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Good Letters

Living in brownstone South Brooklyn, we walk everywhere. There is always something to look at. This is an Italian Catholic neighborhood; a casual atmosphere of bathtub Marys and various saints lounge in the front yards. Some are well-attended, brightly white, watching over manicured lawns. Others crumble in silence, their owners old mainstays in a swiftly gentrifying neighborhood.

In his skinny jeans and black hoodie, my son looms large among his classmates, looking painfully northern European with his blond shock of hair. Five-year-old Søren has his mother’s sharp blue eyes in the almond shape of his father’s. He is ours, but, living up to his namesake, Søren Kierkegaard, he is most definitely his own person. Søren is my maelstrom, a whirlwind of energy and inquiry.

On the way to the park, we stroll past an empty lot where Mary stands beneath a flowering garden trestle. She looks over the various exceedingly well-fed stray cats. We’ve named her “Mary of the Cats.” “Meow meow, Mary!” we call to her and wave. During Advent, in the adjacent wooden creche, the cats huddle together for warmth under the lamp before the appearance of Baby Jesus. I think they shove him out.

His questions have a catechetical cadence to them.

“Who is Mary?”

“That is the Lonely Boy’s mama,” I reply.

“What does she say?”

“Listen to the Lonely Boy.”

“Tell me a story about Mary.”

“Once upon a time there was a wedding at a place called Cana…”

So who is the Lonely Boy? It began when he first saw Jesus dead in the churchyard of a local Catholic parish. Walking, he points to the man hanging from a cross.

“Who is that?” he asks.

“Who do you think it is?” I say, encouraging him to explore.

After a moment staring, he decides, “That’s the Lonely Boy!”

Shocked, I say, “Why is he the Lonely Boy?”

Soberly, Søren says, “Because all of his friends have left him.”

“Why is he on a stick?” he continues.

This is our son’s entry point into Christianity: an abandoned boy, alone on a stick.

“Because,” I offer, “some people didn’t like that he said to love one another.”


And we continue walking home. For us, Jesus has been the Lonely Boy ever since.

“What does the Lonely Boy say?” he asks later, working to wrap his head around this strange image.

“He says to love one another.” I don’t offer easy answers. Words like “atonement” and “sedition” aren’t helpful.

How does a world-weary divinity school alum go about teaching his young son about Christianity? For me, these years are an easy moment, when the meanings of time and event are more pliable and less causal. I read him myths and we ground them in the Greco-Roman statues and vases at the Metropolitan Museum of Art. They’re as real as the statuary and frescoes of Jesus and the saints in the Medieval Wing. They’re as real as the four statues of St. Anthony of Padua in the front yards of a single block of our neighborhood. Stories are what is most significant in a child’s world. They define, articulate, and and describe the world. Love and acceptance ground and glue that world together.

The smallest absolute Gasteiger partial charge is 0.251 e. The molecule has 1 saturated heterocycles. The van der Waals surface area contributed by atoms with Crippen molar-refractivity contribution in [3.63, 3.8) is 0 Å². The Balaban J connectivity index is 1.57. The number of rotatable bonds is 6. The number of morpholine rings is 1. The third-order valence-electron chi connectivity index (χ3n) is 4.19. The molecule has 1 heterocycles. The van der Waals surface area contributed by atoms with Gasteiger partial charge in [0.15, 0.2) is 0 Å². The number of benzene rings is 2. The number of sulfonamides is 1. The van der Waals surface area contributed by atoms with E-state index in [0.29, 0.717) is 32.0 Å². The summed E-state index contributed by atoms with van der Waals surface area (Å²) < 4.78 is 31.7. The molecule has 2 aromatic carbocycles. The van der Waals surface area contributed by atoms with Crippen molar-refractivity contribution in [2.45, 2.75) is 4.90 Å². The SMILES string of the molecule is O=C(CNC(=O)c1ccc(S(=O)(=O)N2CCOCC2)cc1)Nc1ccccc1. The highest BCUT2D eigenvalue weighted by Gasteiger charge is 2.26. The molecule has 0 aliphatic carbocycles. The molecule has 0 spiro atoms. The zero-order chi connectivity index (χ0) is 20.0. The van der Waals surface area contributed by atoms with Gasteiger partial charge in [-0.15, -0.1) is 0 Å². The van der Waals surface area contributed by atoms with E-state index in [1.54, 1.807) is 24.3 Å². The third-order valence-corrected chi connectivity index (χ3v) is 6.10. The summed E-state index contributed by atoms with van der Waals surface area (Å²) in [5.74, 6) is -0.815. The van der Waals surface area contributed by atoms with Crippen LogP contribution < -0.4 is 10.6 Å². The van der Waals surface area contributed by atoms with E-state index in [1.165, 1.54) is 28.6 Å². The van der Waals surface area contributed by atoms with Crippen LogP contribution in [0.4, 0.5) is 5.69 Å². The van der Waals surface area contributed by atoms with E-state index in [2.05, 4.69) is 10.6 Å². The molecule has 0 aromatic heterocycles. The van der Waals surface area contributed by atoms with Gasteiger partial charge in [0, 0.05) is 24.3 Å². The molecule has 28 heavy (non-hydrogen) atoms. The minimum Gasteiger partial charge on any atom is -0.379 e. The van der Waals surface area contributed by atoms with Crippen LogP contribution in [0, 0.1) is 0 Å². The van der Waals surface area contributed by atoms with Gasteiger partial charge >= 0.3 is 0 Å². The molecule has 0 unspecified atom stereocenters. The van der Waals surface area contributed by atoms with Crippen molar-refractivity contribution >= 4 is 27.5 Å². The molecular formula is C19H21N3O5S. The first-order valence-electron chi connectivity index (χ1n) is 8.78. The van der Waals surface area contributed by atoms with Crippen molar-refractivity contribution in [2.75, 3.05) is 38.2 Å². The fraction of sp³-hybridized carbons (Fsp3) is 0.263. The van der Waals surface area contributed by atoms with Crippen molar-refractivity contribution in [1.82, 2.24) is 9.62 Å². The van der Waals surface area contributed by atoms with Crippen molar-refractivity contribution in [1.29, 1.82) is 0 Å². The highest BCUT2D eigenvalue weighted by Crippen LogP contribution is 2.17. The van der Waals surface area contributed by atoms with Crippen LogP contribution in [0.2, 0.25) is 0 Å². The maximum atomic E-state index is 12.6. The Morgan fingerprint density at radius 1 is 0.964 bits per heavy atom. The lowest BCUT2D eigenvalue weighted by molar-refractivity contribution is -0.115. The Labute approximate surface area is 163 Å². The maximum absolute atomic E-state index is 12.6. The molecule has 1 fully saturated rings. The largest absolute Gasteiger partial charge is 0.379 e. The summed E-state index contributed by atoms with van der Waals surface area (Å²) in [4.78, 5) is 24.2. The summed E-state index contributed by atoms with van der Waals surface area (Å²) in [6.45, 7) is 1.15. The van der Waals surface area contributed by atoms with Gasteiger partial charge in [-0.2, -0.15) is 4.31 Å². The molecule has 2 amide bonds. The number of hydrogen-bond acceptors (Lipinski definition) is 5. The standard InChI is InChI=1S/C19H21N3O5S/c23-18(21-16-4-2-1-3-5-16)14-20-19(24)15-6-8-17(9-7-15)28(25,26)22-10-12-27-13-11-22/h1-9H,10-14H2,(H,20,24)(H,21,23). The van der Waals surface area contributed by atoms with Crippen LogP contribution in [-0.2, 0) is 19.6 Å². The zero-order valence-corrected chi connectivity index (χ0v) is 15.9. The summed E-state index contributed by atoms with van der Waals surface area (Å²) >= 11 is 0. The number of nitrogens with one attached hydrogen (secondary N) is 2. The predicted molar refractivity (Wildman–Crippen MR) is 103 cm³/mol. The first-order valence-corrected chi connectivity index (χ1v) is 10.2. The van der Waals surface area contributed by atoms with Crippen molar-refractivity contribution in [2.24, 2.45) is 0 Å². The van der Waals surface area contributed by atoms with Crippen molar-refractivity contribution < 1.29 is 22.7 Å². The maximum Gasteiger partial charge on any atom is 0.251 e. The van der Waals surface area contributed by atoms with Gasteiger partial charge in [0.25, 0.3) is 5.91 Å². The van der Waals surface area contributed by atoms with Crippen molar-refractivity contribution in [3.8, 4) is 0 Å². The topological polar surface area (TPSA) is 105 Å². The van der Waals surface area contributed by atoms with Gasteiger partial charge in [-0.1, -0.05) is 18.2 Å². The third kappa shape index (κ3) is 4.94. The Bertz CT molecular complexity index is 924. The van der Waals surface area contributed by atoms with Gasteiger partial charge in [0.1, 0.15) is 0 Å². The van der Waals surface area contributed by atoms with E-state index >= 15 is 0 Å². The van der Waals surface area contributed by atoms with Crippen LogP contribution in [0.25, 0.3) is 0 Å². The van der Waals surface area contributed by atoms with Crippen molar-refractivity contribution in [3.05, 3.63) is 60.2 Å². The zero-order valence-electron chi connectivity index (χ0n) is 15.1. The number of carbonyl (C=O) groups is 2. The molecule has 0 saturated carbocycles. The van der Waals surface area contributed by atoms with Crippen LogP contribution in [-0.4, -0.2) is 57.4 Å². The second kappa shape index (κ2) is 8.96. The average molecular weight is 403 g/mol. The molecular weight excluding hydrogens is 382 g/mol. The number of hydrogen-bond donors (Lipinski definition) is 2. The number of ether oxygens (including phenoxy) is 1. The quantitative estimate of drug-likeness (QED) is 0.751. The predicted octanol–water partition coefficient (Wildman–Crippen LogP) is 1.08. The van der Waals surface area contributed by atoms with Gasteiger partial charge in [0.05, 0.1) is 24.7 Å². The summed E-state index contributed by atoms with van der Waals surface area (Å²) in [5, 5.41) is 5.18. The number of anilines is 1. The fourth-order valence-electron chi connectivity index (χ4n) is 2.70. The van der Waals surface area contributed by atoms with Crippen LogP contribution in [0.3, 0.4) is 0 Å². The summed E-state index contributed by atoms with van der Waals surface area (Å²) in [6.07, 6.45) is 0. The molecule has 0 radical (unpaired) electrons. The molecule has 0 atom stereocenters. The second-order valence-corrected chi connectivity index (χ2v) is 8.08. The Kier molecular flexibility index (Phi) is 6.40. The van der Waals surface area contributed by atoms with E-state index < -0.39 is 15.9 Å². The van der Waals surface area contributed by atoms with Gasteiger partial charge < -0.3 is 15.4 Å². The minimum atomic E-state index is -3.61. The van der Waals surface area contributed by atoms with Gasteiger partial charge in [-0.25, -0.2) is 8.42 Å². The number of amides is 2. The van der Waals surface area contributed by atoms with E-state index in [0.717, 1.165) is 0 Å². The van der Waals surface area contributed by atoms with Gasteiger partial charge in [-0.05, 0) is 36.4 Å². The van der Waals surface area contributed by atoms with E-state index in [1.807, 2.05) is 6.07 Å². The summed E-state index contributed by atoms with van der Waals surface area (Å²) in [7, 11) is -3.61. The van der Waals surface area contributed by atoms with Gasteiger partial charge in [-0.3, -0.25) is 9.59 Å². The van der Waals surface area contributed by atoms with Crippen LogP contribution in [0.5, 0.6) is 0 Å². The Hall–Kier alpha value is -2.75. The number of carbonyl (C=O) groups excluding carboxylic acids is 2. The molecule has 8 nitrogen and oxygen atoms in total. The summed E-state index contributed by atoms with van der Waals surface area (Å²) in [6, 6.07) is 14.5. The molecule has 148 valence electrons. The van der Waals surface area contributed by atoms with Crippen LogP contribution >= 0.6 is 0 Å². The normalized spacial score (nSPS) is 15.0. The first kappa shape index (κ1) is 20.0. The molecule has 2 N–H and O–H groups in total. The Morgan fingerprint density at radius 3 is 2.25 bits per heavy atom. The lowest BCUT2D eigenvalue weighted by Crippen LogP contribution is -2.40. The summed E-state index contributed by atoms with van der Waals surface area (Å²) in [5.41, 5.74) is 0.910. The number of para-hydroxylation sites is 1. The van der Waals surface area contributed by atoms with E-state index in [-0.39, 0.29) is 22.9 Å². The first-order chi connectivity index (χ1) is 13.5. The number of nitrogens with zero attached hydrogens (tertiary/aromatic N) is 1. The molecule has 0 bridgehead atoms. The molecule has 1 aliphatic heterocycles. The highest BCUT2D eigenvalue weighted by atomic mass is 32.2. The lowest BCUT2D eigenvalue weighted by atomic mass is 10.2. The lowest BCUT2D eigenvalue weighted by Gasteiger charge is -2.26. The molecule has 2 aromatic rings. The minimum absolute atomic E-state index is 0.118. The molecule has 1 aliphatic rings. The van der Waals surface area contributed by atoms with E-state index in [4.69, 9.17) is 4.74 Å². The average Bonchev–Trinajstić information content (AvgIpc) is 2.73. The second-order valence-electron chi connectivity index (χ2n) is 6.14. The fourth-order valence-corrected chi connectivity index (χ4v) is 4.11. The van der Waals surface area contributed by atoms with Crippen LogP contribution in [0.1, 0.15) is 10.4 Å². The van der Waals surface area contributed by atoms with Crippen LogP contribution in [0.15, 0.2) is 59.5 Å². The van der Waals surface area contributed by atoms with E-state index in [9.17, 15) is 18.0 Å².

Søren does not know what a Bible is, but he knows storytellers with names like Mark and John. He knows that Jesus was transfigured and that his clothes turned white. He knows that a Samaritan was a good neighbor and helped someone who was beaten and different. I do not want him to understand the Bible as a monolithic text, some object of idolatry.

We do not talk about God, either in identity or action. There is no God, only the Lonely Boy and his mother and the saints who talk about him. Trained in theology and learning to parent, I’ve learned how to pick my battles. “Transcendence” and “immanence” are fool’s errands at his age and probably at mine, too. Why muddle things with “theodicy” and “kenosis”? Why wrestle with the existence of God at all right now? A bird just flew into that bush and he wants to find it.

I want to give him a foundation. I want him to create his own world filled with meaning, gleaned from and created by the images and stories around him. The Met. MoMA. The city’s skyline in the morning. I want his world to be rich with imagination and description and the ineffable, the indescribable and unknowable.

The yard saints ground a complex and maddening religion. It is something that Catholicism has always done better than Protestantism. In its iconoclasm, Protestantism objectifies a book at risk of kitschy pictures and clumsy proof texts.

I am trying to explain aspects of Christianity through these common objects along our streets. And yet, these saints are not for children. Much of the Bible is not for children. It’s not about an elect zoo floating over humanity’s graveyard.

He already knows some Greek letters. One day he will learn well about the iconoclast for whom he is named. The angst will come. For now I tell him stories about a man and his friends who will leave him and his mother who will be sad.

“Her heart was on fire when he was handed over to the bad Romans,” he says.

I hold his hand on our way to our subway station. We hold hands all the time, as much for comfort as for stability.

“I love you, Dad,” he says. He says it often. We tell each other this truth all the time. Søren does not like to be lonely.

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The Image archive is supported in part by an award from the National Endowment for the Arts.

Written by: Burke Gerstenschlager

Burke Gerstenschlager is a writer and former academic book editor. He has a Master of Divinity from Yale Divinity School and frets about God at his blog, Bleak Theology:

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